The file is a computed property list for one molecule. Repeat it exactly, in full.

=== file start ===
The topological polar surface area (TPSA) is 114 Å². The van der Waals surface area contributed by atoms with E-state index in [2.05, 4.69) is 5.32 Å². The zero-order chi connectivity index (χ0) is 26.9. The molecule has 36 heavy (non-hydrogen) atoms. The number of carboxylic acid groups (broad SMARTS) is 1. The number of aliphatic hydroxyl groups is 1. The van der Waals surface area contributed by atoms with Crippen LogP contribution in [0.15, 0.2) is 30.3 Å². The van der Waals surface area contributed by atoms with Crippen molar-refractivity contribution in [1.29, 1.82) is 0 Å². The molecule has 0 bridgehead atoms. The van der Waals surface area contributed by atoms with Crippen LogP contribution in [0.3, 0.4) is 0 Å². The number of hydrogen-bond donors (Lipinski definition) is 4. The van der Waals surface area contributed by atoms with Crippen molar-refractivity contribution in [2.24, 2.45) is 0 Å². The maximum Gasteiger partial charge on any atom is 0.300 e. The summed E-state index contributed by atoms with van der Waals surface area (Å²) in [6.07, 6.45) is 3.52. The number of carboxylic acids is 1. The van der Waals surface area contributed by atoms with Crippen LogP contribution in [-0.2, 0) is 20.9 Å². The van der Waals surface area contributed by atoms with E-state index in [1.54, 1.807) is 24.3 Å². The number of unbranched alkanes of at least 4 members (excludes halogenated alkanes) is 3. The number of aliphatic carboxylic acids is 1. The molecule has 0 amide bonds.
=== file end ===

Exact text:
The topological polar surface area (TPSA) is 114 Å². The van der Waals surface area contributed by atoms with E-state index in [2.05, 4.69) is 5.32 Å². The zero-order chi connectivity index (χ0) is 26.9. The molecule has 36 heavy (non-hydrogen) atoms. The number of carboxylic acid groups (broad SMARTS) is 1. The number of aliphatic hydroxyl groups is 1. The van der Waals surface area contributed by atoms with Crippen LogP contribution in [0.15, 0.2) is 30.3 Å². The van der Waals surface area contributed by atoms with Crippen molar-refractivity contribution in [1.29, 1.82) is 0 Å². The molecule has 0 bridgehead atoms. The van der Waals surface area contributed by atoms with Crippen LogP contribution in [0.3, 0.4) is 0 Å². The number of hydrogen-bond donors (Lipinski definition) is 4. The van der Waals surface area contributed by atoms with Crippen molar-refractivity contribution in [2.24, 2.45) is 0 Å². The maximum Gasteiger partial charge on any atom is 0.300 e. The summed E-state index contributed by atoms with van der Waals surface area (Å²) in [6.07, 6.45) is 3.52. The number of carboxylic acids is 1. The van der Waals surface area contributed by atoms with Crippen LogP contribution in [-0.2, 0) is 20.9 Å². The van der Waals surface area contributed by atoms with E-state index in [1.54, 1.807) is 24.3 Å². The number of unbranched alkanes of at least 4 members (excludes halogenated alkanes) is 3. The number of aliphatic carboxylic acids is 1. The molecule has 0 amide bonds.